Ryan Riffs: How Seth Russell’s Injury Affects the College Football Playoff

Back in August, as the college football season was starting, I set my College Football Playoff field to Ohio State, TCU, LSU and Baylor, (yes, I had two Big 12 teams don’t judge me). I had Ohio State winning it all, and felt pretty confident in that prediction.

Fast forward about three weeks of Ohio State struggling and Baylor dominating and my National Champion pick had switched over to Baylor. An breathtakingly dominant offense combined with a more than adequate defense, and Baylor had me sold.

Photo for Associated Press
Photo for Associated Press

Entering week 7 my pick hadn’t changed. Baylor’s offense looked dominant once again in the first half against Iowa State before I turned the channel away to focus my attention on a more exciting game. Well, while I turned away something happened that is going to change my National Championship again.

First off, I want to wish Seth Russell a quick and speedy recovery from a scary neck injury that will keep him out for the rest of the 2015 season. His health is the thing that matters most and I wish him all the best in his recovery.

The unfortunate hit that put Seth Russell out for the season (pt. 1). Photo by Ron Aydelotte for Waco Tribune
The unfortunate hit that put Seth Russell out for the season (pt. 1). Photo by Ron Aydelotte for Waco Tribune
The unfortunate hit that put Seth Russell out for the season (pt. 2). Photo by Ashley Landis for Associated Press
The unfortunate hit that put Seth Russell out for the season (pt. 2). Photo by Ashley Landis for Associated Press

But holy smokes does it shake up the Playoff picture.

Baylor’s offense has been just stupid good so far with Russell, averaging 686 yards and 61.1 points per game. That is absolute insanity and you couldn’t even put up those type of numbers in a video game because you’d get too bored with scoring so much.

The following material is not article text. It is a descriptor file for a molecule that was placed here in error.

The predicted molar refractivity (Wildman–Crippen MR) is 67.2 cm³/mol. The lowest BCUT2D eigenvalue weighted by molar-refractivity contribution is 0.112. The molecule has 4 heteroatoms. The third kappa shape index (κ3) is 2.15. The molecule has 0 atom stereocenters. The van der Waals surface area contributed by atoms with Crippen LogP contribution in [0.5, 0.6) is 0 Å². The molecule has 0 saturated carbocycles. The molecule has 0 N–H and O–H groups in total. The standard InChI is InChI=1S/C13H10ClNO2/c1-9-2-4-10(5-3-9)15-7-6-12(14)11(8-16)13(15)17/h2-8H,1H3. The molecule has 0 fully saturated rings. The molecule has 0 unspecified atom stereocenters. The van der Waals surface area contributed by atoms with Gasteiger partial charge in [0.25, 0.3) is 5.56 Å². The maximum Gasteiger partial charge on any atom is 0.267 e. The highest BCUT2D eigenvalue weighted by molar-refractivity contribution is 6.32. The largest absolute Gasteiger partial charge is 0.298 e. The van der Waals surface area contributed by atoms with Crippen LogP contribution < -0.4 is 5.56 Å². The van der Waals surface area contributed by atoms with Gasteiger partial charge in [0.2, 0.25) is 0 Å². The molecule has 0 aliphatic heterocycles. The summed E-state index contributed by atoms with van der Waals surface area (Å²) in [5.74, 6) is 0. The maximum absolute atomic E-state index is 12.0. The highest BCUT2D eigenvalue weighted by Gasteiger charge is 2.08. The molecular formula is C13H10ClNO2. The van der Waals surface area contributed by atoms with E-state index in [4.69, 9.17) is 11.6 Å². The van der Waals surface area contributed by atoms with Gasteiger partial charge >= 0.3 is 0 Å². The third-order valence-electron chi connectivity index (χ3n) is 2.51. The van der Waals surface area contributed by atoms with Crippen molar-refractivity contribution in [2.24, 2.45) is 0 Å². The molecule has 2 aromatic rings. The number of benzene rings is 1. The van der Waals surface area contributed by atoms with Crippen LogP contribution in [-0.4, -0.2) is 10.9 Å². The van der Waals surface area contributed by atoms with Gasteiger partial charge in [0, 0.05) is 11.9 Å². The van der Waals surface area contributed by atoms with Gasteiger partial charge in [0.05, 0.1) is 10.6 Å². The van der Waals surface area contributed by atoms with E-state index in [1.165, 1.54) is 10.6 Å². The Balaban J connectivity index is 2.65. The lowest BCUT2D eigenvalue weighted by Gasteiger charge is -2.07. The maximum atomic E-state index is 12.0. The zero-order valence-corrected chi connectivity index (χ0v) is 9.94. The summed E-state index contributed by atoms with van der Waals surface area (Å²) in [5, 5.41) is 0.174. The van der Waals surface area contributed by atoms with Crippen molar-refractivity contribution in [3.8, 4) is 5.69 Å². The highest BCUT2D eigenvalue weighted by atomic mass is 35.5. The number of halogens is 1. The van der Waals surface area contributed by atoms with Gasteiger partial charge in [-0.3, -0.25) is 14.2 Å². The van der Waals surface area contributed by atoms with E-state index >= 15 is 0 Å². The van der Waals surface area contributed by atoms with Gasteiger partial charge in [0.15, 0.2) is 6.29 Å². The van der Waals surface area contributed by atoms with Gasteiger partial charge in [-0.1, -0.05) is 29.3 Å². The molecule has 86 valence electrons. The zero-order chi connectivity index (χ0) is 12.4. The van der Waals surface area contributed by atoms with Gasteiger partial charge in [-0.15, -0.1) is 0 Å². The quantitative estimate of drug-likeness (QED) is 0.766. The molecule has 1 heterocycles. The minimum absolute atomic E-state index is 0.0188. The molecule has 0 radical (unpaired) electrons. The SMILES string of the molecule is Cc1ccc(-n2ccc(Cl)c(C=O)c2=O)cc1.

Russell has been leading the charge, throwing for 2,109 yards with 26(!) touchdowns to only 6 interceptions, and adding 402 yards and 6 more touchdowns on the ground. He’s up at the top with Leonard Fournette in the Heisman picture and is just insanely talented.

Without him? No one knows what to expect from the Baylor offense.

Art Briles insists that the team is “in good hands” with back up Jared Stidham, but consider me skeptical. The Baylor offense has always relied on really good quarterback play – read: Robert Griffin III, Bryce Petty, Nick Florence – and without Russell I don’t know what kind of team Baylor will be.

Baylor has looked way better than TCU so far this season, but does Russell’s injury open the door up for TCU to snatch up the Big 12 and secure a spot in the playoff barring another bad loss? Can Oklahoma State possibly even slip in and surprise some people?

Russell’s injury completely shuffles up the Big 12 picture, as well as the Playoff picture, and now I have to make a pick a new national champion. So who is it? Stay tuned.


I don’t talk about the NBA much because I think their product is a bit of an insult to basketball. It’s just dunks and three pointers and there’s barely any quality defense played. But for the first time in at least 10 years, I can honestly say I’m excited for the NBA season to begin.

In the past, the NBA’s been predictable. It’s been LeBron and Kobe and Durant and some boring team – like the Heat or the Lakers or the Spurs or something – was basically guaranteed to win the championship. But this year? This year is different.

The NBA had some refreshing variety in the 2014-15 season, and it actually pulled me in as a fan. Instead of all of the typical mundane things I talked about above, the league was fairly unpredictable.

The Warriors were the best team around, Anthony Davis emerged as an MVP candidate, James Harden played exceptional basketball, Kevin Durant wasn’t even the best player on his own team, the Hawks and the Raptors were two of the best teams in the Eastern Conference, and a Derrick Rose-less Bulls team actually thrived. The NBA was actually exciting.